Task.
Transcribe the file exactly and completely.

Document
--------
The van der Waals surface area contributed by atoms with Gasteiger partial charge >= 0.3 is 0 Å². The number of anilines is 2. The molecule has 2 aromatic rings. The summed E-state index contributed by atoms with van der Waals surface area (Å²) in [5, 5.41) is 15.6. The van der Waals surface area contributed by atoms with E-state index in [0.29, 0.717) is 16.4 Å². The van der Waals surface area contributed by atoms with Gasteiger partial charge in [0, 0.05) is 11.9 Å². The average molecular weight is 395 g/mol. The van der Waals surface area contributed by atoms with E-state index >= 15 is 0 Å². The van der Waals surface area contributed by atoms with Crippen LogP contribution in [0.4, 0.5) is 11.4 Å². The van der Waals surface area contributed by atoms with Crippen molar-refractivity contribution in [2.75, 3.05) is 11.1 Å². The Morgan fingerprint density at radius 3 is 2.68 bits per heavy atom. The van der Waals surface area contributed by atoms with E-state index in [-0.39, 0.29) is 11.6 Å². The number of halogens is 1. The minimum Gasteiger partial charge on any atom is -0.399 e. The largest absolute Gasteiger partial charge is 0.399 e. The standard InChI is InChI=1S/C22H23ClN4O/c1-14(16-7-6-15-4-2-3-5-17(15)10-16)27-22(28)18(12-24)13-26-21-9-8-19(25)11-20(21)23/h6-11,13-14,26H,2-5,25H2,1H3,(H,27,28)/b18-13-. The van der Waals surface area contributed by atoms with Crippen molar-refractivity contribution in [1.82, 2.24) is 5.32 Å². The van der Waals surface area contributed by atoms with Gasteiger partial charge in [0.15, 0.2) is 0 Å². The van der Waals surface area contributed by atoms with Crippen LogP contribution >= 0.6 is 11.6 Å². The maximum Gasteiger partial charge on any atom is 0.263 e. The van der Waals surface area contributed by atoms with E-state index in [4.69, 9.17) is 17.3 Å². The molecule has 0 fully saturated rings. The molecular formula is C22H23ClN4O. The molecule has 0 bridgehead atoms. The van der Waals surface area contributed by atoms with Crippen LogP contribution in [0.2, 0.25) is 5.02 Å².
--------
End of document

The van der Waals surface area contributed by atoms with Gasteiger partial charge >= 0.3 is 0 Å². The number of anilines is 2. The molecule has 2 aromatic rings. The summed E-state index contributed by atoms with van der Waals surface area (Å²) in [5, 5.41) is 15.6. The van der Waals surface area contributed by atoms with E-state index in [0.29, 0.717) is 16.4 Å². The van der Waals surface area contributed by atoms with Gasteiger partial charge in [0, 0.05) is 11.9 Å². The average molecular weight is 395 g/mol. The van der Waals surface area contributed by atoms with E-state index >= 15 is 0 Å². The van der Waals surface area contributed by atoms with Crippen LogP contribution in [0.4, 0.5) is 11.4 Å². The van der Waals surface area contributed by atoms with Crippen molar-refractivity contribution in [2.75, 3.05) is 11.1 Å². The Morgan fingerprint density at radius 3 is 2.68 bits per heavy atom. The van der Waals surface area contributed by atoms with E-state index in [-0.39, 0.29) is 11.6 Å². The number of halogens is 1. The minimum Gasteiger partial charge on any atom is -0.399 e. The largest absolute Gasteiger partial charge is 0.399 e. The standard InChI is InChI=1S/C22H23ClN4O/c1-14(16-7-6-15-4-2-3-5-17(15)10-16)27-22(28)18(12-24)13-26-21-9-8-19(25)11-20(21)23/h6-11,13-14,26H,2-5,25H2,1H3,(H,27,28)/b18-13-. The van der Waals surface area contributed by atoms with Crippen molar-refractivity contribution in [1.82, 2.24) is 5.32 Å². The van der Waals surface area contributed by atoms with Gasteiger partial charge in [0.15, 0.2) is 0 Å². The van der Waals surface area contributed by atoms with Crippen LogP contribution >= 0.6 is 11.6 Å². The maximum Gasteiger partial charge on any atom is 0.263 e. The van der Waals surface area contributed by atoms with E-state index in [4.69, 9.17) is 17.3 Å². The molecule has 0 fully saturated rings. The molecular formula is C22H23ClN4O. The molecule has 0 bridgehead atoms. The van der Waals surface area contributed by atoms with Crippen LogP contribution in [0.2, 0.25) is 5.02 Å².